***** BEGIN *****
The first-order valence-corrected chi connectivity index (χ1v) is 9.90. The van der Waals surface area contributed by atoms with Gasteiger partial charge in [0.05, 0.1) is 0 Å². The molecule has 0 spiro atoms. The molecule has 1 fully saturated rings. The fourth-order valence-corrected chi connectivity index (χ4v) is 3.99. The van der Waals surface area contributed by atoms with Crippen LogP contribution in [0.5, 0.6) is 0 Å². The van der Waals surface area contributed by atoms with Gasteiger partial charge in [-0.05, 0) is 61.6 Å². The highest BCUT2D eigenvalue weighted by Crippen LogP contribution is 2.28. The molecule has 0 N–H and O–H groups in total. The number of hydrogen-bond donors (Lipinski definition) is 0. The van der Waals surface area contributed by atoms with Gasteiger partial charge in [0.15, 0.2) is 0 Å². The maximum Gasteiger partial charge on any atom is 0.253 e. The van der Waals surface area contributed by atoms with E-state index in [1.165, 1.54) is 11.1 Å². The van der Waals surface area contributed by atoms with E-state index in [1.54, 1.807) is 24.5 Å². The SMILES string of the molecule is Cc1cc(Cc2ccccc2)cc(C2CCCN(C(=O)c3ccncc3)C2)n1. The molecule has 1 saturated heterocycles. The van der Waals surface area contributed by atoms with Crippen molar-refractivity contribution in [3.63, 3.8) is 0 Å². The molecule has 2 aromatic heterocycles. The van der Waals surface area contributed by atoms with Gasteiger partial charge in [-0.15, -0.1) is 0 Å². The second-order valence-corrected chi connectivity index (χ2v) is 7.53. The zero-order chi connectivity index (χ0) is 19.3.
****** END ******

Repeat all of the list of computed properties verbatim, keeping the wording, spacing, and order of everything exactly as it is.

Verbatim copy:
The first-order valence-corrected chi connectivity index (χ1v) is 9.90. The van der Waals surface area contributed by atoms with Gasteiger partial charge in [0.05, 0.1) is 0 Å². The molecule has 0 spiro atoms. The molecule has 1 fully saturated rings. The fourth-order valence-corrected chi connectivity index (χ4v) is 3.99. The van der Waals surface area contributed by atoms with Crippen LogP contribution in [0.5, 0.6) is 0 Å². The van der Waals surface area contributed by atoms with Gasteiger partial charge in [-0.05, 0) is 61.6 Å². The highest BCUT2D eigenvalue weighted by Crippen LogP contribution is 2.28. The molecule has 0 N–H and O–H groups in total. The number of hydrogen-bond donors (Lipinski definition) is 0. The van der Waals surface area contributed by atoms with Gasteiger partial charge in [0.15, 0.2) is 0 Å². The maximum Gasteiger partial charge on any atom is 0.253 e. The van der Waals surface area contributed by atoms with E-state index in [1.165, 1.54) is 11.1 Å². The van der Waals surface area contributed by atoms with E-state index in [1.54, 1.807) is 24.5 Å². The SMILES string of the molecule is Cc1cc(Cc2ccccc2)cc(C2CCCN(C(=O)c3ccncc3)C2)n1. The molecule has 1 saturated heterocycles. The van der Waals surface area contributed by atoms with Crippen molar-refractivity contribution in [3.63, 3.8) is 0 Å². The molecule has 2 aromatic heterocycles. The van der Waals surface area contributed by atoms with Gasteiger partial charge in [-0.15, -0.1) is 0 Å². The second-order valence-corrected chi connectivity index (χ2v) is 7.53. The zero-order chi connectivity index (χ0) is 19.3.